• It has been argued that the official South West region does not possess a cultural and historic unity or identity of itself, which has led to criticism of it as an "artificial" construct. The large area of the region, stretching as it does from the Isles of Scilly to Gloucestershire, encompasses diverse areas which have little more in common with each other than they do with other areas of England. In particular, Cornwall's inclusion in the region is disputed by Cornish nationalists. The United Kingdom government has stated in the past that Cornwall is too small to become a region in its own right, having around one fifth of the population of the smallest existing English region.
r visez vos comparatifs et superlatifs
Révisez vos comparatifs et superlatifs

Traduisez les phrases suivantes:

  • Les Cornouailles sont la partie la plus rocheuse et la plus preservée de la région.
  • Les terres intérieures sont les plus froides en hiver.
  • La côte est plus ventée que l’intérieur mais plus ensoleillée.
  • Les Cornouailles sont la partie la moins peuplée de la région.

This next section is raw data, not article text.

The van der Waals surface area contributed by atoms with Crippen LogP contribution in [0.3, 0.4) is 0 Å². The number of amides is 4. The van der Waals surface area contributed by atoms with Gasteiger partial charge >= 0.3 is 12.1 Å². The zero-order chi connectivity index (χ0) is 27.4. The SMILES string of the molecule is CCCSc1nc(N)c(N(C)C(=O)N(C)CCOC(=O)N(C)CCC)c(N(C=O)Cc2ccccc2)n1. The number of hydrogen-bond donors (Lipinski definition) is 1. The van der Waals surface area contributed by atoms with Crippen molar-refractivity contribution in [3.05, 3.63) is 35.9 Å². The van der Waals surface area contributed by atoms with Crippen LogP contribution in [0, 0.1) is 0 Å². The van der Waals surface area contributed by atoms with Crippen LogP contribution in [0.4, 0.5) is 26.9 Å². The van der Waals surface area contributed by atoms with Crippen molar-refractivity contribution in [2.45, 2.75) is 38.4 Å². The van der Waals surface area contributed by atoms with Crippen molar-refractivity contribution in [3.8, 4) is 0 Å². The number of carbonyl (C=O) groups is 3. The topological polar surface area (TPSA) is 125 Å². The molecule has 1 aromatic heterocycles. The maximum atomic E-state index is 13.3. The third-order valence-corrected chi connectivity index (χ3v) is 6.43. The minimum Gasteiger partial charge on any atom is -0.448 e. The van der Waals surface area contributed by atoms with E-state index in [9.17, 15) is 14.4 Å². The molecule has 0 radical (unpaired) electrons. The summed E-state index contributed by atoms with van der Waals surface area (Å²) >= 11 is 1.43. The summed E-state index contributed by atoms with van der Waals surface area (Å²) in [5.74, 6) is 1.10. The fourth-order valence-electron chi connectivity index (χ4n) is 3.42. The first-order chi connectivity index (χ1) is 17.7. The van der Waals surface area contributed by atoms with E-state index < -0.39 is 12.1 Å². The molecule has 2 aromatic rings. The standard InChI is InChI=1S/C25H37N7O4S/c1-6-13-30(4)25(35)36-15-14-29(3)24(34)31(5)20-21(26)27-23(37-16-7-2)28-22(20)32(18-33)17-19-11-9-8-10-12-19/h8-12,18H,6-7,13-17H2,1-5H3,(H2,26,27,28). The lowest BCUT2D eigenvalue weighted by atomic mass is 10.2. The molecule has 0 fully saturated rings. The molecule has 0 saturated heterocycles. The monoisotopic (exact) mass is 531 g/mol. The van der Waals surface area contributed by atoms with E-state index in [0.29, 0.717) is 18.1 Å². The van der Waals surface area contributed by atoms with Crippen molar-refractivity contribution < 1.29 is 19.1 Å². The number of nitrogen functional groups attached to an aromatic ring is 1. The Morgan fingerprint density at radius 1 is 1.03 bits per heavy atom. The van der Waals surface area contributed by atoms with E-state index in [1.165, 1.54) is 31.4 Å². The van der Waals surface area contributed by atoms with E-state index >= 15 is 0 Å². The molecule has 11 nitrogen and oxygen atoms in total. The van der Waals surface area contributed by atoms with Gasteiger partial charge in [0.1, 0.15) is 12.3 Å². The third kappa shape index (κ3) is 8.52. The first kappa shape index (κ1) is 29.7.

• Il y a cinq fois plus d’habitants dans la plus petite région anglaise qu’en Cornouailles.
  • De plus en plus de touristes visitent la pointe la plus au Sud de l’Angleterre.
  • Plus l’on se rapproche de la côte, plus les températures sont hautes en hiver.
  • Les températures sont susceptibles de devenir de plus en plus chaudes.
antique map by john speed 1676 originally designed in 1611
Antique map by John Speed, 1676 (originallydesigned in 1611)

This stunninglydecoratedmapisaimedprimarilyatsailors.

In the top left hand corner an insetrepresents a harbour.

Vessels and fish or marine monsters are paintedaround the coastlines.

One mayalsomake out a compass.

At the bottom of the map one mayseeheraldry. The title of the mapisfeatured in a medalliondecoratedwith a lion and a unicorntogetherwith the coat of arms of an important family.

john speed an english cartographer